SERVING LIFE:  PROJECT COMPONENT

standing on love

•               Portraits and reflections from family members living with a loved one on death row. 


 

STANDING ON LOVE

DUKE CHAPEL 2018

Portraits and reflections from families who have dealt with a loved one living on death row.  Their words and faces offer us a glimpse into their daily struggles at the same time they offer a chance to reconsider the meaning of justice, mercy, and compassion in our own lives.  Portraits by Jenny Warburg.

 

A STORY:
"Our son had never been in trouble before. Never been arrested. I thought his lawyer was going to call us. But he never did. Even when I phoned him, he never returned my calls. Not once. At the trial, they didn't call anybody to speak on behalf of my son. His teachers offered to come down here and testify. We were all in shock. But the lawyer didn't call anyone. That lawyer certainly wasn't working for my son, that's one thing I can tell you. So, all I have is the hope that I'll be around when my son walks out that prison door. That hope sets in my prayers. I just want to put my arms around him again. We're huggers. And I miss that. I haven't hugged my son in twenty-something years. And he misses it, too. He says, "I just want to be around y'all and put my arms around you and be close to you." Sometimes, when we visit, and I put my hands up against that glass, I can feel heat. When I have my hands up there and he puts his hands up facing mine. You can feel the heat, even through the glass. Especially when we're praying. We put our hands up there and we pray. And that makes it better for him and for us. That's all I know to do. Because there's nothing else I can do."

 
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THAT’S WHAT YOU CALL UNCONDITIONAL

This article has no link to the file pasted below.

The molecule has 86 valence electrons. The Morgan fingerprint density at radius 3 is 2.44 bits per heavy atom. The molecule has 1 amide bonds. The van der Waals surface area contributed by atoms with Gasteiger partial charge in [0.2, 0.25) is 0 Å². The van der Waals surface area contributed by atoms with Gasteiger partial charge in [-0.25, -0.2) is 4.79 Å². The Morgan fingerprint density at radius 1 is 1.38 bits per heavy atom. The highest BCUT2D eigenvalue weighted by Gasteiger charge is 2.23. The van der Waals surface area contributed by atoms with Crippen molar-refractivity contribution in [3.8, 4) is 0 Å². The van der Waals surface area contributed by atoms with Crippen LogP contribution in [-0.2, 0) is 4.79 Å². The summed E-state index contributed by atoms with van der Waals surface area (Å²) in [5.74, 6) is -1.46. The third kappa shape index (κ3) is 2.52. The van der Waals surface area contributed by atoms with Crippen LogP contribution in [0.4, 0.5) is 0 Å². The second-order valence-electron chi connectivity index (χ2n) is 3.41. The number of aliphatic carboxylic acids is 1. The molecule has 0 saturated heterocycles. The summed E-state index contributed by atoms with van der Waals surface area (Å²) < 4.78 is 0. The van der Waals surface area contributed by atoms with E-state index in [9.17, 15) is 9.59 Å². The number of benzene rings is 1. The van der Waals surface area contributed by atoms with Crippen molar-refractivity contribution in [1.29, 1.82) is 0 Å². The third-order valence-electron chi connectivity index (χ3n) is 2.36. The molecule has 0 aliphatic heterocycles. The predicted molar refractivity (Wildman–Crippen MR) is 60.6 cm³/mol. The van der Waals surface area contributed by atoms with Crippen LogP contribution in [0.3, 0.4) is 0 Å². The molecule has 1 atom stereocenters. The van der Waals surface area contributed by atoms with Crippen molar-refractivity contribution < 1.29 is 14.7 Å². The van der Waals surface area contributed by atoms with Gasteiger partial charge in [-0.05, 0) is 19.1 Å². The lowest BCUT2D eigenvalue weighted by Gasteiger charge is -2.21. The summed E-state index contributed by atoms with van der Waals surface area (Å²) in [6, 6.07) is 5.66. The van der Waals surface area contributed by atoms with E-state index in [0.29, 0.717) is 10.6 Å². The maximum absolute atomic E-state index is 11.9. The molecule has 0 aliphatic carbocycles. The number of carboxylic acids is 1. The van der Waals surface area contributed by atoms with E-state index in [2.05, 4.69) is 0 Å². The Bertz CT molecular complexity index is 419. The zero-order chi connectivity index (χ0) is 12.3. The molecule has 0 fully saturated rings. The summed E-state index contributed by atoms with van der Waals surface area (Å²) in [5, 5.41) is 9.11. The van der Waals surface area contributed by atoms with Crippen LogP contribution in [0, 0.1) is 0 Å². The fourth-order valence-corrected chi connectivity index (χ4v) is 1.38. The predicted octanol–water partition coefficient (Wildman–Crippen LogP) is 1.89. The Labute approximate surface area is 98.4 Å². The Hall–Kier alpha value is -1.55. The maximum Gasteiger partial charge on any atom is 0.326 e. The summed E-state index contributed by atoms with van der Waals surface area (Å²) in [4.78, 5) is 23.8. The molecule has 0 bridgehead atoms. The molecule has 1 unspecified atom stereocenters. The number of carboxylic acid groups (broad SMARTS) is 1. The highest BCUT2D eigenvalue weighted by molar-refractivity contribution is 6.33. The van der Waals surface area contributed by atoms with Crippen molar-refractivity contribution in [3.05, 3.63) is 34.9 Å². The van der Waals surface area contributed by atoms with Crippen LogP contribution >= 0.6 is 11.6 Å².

People need to know that what they’re doing is wrong, as far as execution. It’s just wrong. All of us were there: my sister, my brother and his wife, the three children. All my children, too. My youngest brother – all the brothers and sisters were there.Growing up, we didn’t have a whole lot, but we were happy with what we had and we had each other most of all. So, we knew that as a family, we had to do it. If my mother was still alive, we’d have all had to be there. She didn’t want to live to see that day come, that they would execute her boy, and she didn’t. But we still knew it was our job, to be there for him. So that’s what we did. I feel like people really don’t see but one side. They don’t understand that we are victims, too, and we hurt, too, because we love our family member, just as much as you love yours.That’s what you call unconditional love. Regardless of whether he did it or not, we still love him because that’s family. People need to know that. They don’t, because it’s never happened to them. It was the same with me. I didn’t understand, and now I do.

 

All lives have meaning. All stories matter. At Hidden Voices our mission is to challenge, strengthen, and connect our diverse communities through the transformative power of the individual voice.